History of Mills College

1852: Young Ladies' Seminary opens in Benicia, which becomes the state capital of California

1865: Cyrus and Susan Mills, Christian missionaries returning from the Sandwich Islands (present-day Hawaii), purchase the Seminary from Oberlin graduate Mary Atkins

1871: Cyrus and Susan Mills move the Seminary to the Oakland foothills where a new campus had been purchased and Mills Hall is built

1879: Mills Alumnae Association is founded

1885: Mills is chartered as the first women's college west of the Rockies

1889: Mills grants first bachelor's degrees

1904: Bell Tower constructed, the first of six buildings designed by famed architect Julia Morgan

1917: Mills is admitted to the Association of American Universities and Colleges

1920: Graduate Division opens, offering programs to both women and men

1921: Mills confers first master's degrees

1926: Education Department establishes the Children's School, the first laboratory school west of the Mississippi

1941: Mills becomes one of the nation's first liberal arts colleges to grant a degree in modern dance

1974: Mills becomes the first women's college to offer a computer science major

1990: Trustees reaffirm commitment to educating women following campus-wide strike to remain all-women at undergraduate level

1994: Mills endowment passes $100 million mark

1999: Mills' first doctoral degree, an EdD in educational leadership, is accredited

2002: Mills celebrates its Sesquicentennial as the oldest women's college west of the Rockies

2006: Mills endowment passes $200 million mark

2007: Betty Irene Moore Natural Sciences Building earns a Leadership in Energy and Environmental Design (LEED) platinum certification from the U.S. Green Building Council, becoming the first building in Oakland to earn this distinction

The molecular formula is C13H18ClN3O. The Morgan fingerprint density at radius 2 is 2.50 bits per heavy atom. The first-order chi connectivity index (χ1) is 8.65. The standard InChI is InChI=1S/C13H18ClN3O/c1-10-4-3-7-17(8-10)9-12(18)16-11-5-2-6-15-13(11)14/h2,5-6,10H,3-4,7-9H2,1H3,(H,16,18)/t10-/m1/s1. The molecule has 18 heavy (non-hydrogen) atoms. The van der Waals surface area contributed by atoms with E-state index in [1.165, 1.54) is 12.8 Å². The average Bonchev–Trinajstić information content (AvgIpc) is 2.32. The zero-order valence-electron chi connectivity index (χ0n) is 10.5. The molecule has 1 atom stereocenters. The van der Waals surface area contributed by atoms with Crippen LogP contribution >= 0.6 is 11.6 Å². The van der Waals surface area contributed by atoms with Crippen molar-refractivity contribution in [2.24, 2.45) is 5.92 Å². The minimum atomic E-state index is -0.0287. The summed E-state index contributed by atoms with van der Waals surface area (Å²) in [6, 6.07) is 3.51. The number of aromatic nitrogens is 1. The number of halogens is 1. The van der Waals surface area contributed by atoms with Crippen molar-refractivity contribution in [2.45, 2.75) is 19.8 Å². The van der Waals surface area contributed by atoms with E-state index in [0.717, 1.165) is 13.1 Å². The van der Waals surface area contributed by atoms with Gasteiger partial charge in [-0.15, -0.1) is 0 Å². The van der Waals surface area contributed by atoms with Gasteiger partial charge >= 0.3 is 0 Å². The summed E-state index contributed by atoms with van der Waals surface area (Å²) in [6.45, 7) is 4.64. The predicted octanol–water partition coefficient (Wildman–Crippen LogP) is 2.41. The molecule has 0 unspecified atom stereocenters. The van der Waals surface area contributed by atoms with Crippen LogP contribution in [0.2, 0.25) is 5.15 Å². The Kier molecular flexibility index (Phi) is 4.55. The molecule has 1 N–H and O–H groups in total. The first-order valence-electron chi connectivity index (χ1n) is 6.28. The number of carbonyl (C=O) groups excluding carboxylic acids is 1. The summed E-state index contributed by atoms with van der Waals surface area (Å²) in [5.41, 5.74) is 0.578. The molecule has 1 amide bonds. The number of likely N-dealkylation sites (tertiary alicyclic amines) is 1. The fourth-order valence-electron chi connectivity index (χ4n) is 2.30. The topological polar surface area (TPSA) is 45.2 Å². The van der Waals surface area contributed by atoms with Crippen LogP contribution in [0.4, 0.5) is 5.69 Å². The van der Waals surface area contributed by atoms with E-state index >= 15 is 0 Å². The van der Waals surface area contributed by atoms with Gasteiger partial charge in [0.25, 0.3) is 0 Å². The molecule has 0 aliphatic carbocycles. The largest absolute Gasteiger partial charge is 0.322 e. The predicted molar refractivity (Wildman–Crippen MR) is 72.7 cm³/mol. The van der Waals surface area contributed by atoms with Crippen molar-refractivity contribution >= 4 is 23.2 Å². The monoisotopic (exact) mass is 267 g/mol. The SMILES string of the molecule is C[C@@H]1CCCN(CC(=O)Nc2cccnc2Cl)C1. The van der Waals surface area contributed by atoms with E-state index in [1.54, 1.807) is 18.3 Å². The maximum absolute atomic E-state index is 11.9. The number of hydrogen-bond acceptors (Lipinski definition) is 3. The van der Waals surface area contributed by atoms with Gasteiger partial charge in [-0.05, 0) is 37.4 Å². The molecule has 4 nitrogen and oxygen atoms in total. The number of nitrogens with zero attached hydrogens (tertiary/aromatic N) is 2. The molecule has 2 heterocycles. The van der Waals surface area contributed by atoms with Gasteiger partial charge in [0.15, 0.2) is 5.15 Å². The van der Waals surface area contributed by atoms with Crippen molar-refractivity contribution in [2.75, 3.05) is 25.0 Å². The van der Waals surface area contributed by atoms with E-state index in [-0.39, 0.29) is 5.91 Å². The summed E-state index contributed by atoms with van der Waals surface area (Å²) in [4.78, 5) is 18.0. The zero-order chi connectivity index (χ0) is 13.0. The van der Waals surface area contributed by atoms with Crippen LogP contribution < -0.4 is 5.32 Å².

2008: Groundbreaking begins on the Lorry I. Lokey Graduate School of Business building to house the Mills MBA Program, the first in the West designed to advance women in business

2009: An extensive renovation and restoration of the historic concert hall is completed; the hall is renamed the Jeannik Méquet Littlefield Concert Hall

2010: 94-year-old Hazel Soares graduates from Mills with a bachelor's degree in art history, which makes her the second-oldest person ever to graduate from any college or university

The Lorry I. Lokey School of Business and Public Policy building becomes the first business school in the state of California to earn a Leadership in Energy and Environmental Design (LEED) gold certification from the U.S. Green Building Council

2011: Alecia A. DeCoudreaux named the 13th president of Mills College

2014: Mills launches the first transgender admission policy in the country at a women’s college

2016: Elizabeth L. Hillman named the 14th president of Mills College

SAT and ACT scores are no longer required for admission to Mills, removing a barrier to college access

Mills joins Oakland Promise, a community collaboration to ensure that every Oakland child graduates from high school and has the opportunity to attend college

2017: Mills establishes a formal collaboration with the University of California, Berkeley, to offer undergraduate and graduate student opportunities at both campuses

Mills achieves status as an Hispanic-Serving Institution (HSI) with more than 25% of the student body identifying as Hispanic

2018: Mills reduces undergraduate tuition by 36% to provide access and opportunity to a diverse population of students

Oakland Promise scholarships—totalling more than $150,000—are awarded to 23 girls from the Oakland Unified School District as part of Mills commitment to access, affordability, and community

MPOWER, a signature academic experience for all undergraduate students, debuts across all majors

A bachelor's degree completion program is introduced to help working women complete their degrees